Once, Jimmy and I were in couples therapy for a few months. Now you know. It neither made us get further along or fall behind. It was an experience. I don’t know that the therapist was good, or good for us. She talked a lot about herself, claiming that she had some helpful examples. Her kitchen, which we had to walk through to go up the back stairs to her consulting office, was a mess. She regularly mentioned her learnings from services at her synagogue, even though I am not Jewish and Jimmy, though a Jew, not religious. Once, in telling her how I had tried straightforwardly to advocate for myself over the years, I added, “I mean, I’m not a martyr.” And she, without missing a beat, said sotto voce and kind of rolling her eyes without rolling them: “Oh, you aren’t?” In that instance I realized she preferred more to be smart and therapeutically provocative than to be attentive.
Have I suffered greatly as a mother? I would say more that I have worked hard and believed that, on difficult days, the next day would be filled with the rewards. I was capable of feeling sorry for myself sometimes, as when on my knees on the floor picking up macaroni.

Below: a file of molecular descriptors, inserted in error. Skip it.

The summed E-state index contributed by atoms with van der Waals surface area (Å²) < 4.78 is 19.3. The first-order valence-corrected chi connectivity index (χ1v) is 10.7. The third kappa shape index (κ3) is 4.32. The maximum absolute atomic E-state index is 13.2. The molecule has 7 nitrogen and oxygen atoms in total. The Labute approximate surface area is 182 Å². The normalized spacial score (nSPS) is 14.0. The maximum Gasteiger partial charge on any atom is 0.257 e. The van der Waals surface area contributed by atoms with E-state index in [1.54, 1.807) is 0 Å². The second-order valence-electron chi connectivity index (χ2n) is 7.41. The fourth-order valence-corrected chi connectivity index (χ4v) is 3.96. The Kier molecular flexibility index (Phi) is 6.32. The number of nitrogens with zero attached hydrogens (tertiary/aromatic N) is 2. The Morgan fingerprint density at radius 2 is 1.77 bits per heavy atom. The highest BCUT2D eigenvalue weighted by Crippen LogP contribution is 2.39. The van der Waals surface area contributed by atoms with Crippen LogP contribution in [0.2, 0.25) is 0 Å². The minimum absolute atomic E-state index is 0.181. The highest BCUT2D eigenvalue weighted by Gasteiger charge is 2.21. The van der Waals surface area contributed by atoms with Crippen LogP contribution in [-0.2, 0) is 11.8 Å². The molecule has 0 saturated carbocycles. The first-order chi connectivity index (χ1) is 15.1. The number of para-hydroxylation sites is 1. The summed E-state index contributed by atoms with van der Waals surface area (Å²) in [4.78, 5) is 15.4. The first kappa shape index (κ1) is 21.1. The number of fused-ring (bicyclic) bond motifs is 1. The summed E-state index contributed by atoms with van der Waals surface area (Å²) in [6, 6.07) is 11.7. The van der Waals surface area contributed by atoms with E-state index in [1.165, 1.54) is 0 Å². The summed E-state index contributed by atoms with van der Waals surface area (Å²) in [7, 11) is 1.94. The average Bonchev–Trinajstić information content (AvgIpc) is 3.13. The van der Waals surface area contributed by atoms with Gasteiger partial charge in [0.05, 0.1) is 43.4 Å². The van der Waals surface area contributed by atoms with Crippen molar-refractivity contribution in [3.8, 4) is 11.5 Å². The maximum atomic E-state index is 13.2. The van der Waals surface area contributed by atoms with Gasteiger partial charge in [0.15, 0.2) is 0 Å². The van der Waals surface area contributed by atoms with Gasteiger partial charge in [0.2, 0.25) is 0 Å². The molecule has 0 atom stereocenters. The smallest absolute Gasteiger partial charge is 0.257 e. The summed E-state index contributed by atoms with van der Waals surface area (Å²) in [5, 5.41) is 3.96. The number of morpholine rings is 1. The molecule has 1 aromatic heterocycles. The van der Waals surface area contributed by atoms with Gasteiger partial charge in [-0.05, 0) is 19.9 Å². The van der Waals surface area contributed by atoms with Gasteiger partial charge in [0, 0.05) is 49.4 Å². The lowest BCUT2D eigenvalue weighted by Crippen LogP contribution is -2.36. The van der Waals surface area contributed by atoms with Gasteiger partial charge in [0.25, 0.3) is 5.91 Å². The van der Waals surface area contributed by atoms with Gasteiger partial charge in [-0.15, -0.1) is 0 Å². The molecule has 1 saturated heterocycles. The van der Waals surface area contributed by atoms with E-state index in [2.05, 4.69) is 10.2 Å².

But, here, I’ve made it to the other side, with no macaroni on the floor of my house anymore. Every stage is just a stage.
Why would you read this? Often, readers want to know about the bounty of motherhood – really of parenthood – and not about our undignified struggles. I was disturbed, when I read Marilyn French’s In the Women’s Room in graduate school, that I had done some of what she had done, like clean up dried urine on the floor around a toilet. You’ll have to believe me when I say I do not pee on the floor. Yet also, full disclosure, we’ve had people clean our house for a fee.
The writer has to leave the reader with a way to think about a persistent question. I will say this: maternal love, or any love that’s worth it, is a hard thing. It is something you do every day. It is not waiting; it is not simply seeing something happen.